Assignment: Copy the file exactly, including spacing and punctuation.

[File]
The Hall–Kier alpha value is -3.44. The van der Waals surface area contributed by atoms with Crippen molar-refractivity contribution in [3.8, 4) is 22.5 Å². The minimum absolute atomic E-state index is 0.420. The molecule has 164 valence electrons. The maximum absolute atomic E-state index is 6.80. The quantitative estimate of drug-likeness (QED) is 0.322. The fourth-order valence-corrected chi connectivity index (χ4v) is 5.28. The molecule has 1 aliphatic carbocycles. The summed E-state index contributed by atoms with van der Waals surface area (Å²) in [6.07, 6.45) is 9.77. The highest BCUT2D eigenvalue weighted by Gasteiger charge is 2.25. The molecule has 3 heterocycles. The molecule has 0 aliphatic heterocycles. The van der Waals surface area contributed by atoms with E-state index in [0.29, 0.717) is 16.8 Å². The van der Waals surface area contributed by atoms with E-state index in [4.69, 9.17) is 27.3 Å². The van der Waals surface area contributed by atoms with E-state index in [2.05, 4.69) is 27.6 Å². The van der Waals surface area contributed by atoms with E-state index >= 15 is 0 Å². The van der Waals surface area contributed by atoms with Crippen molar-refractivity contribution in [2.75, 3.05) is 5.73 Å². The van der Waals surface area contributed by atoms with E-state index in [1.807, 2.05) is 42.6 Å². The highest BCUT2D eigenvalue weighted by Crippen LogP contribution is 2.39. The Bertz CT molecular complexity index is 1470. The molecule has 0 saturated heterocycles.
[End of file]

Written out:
The Hall–Kier alpha value is -3.44. The van der Waals surface area contributed by atoms with Crippen molar-refractivity contribution in [3.8, 4) is 22.5 Å². The minimum absolute atomic E-state index is 0.420. The molecule has 164 valence electrons. The maximum absolute atomic E-state index is 6.80. The quantitative estimate of drug-likeness (QED) is 0.322. The fourth-order valence-corrected chi connectivity index (χ4v) is 5.28. The molecule has 1 aliphatic carbocycles. The summed E-state index contributed by atoms with van der Waals surface area (Å²) in [6.07, 6.45) is 9.77. The highest BCUT2D eigenvalue weighted by Gasteiger charge is 2.25. The molecule has 3 heterocycles. The molecule has 0 aliphatic heterocycles. The van der Waals surface area contributed by atoms with E-state index in [0.29, 0.717) is 16.8 Å². The van der Waals surface area contributed by atoms with E-state index in [4.69, 9.17) is 27.3 Å². The van der Waals surface area contributed by atoms with E-state index in [2.05, 4.69) is 27.6 Å². The van der Waals surface area contributed by atoms with E-state index >= 15 is 0 Å². The van der Waals surface area contributed by atoms with Crippen molar-refractivity contribution in [2.75, 3.05) is 5.73 Å². The van der Waals surface area contributed by atoms with E-state index in [1.807, 2.05) is 42.6 Å². The highest BCUT2D eigenvalue weighted by Crippen LogP contribution is 2.39. The Bertz CT molecular complexity index is 1470. The molecule has 0 saturated heterocycles.